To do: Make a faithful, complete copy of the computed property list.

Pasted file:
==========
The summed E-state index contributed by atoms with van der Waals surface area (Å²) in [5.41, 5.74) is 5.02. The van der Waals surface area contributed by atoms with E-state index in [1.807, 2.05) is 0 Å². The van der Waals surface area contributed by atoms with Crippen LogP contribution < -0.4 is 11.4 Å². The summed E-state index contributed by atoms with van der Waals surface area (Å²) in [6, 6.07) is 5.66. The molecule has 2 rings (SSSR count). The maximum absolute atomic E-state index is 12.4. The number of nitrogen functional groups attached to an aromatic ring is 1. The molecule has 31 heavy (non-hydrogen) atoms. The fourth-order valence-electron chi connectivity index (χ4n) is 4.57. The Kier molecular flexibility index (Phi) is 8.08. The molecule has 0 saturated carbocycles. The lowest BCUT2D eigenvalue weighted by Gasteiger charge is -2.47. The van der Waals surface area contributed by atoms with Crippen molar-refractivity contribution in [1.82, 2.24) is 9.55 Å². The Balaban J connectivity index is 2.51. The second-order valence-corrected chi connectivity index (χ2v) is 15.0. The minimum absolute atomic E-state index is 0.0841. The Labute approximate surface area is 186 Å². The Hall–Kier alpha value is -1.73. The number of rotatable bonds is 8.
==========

The summed E-state index contributed by atoms with van der Waals surface area (Å²) in [5.41, 5.74) is 5.02. The van der Waals surface area contributed by atoms with E-state index in [1.807, 2.05) is 0 Å². The van der Waals surface area contributed by atoms with Crippen LogP contribution < -0.4 is 11.4 Å². The summed E-state index contributed by atoms with van der Waals surface area (Å²) in [6, 6.07) is 5.66. The molecule has 2 rings (SSSR count). The maximum absolute atomic E-state index is 12.4. The number of nitrogen functional groups attached to an aromatic ring is 1. The molecule has 31 heavy (non-hydrogen) atoms. The fourth-order valence-electron chi connectivity index (χ4n) is 4.57. The Kier molecular flexibility index (Phi) is 8.08. The molecule has 0 saturated carbocycles. The lowest BCUT2D eigenvalue weighted by Gasteiger charge is -2.47. The van der Waals surface area contributed by atoms with Crippen molar-refractivity contribution in [1.82, 2.24) is 9.55 Å². The Balaban J connectivity index is 2.51. The second-order valence-corrected chi connectivity index (χ2v) is 15.0. The minimum absolute atomic E-state index is 0.0841. The Labute approximate surface area is 186 Å². The Hall–Kier alpha value is -1.73. The number of rotatable bonds is 8.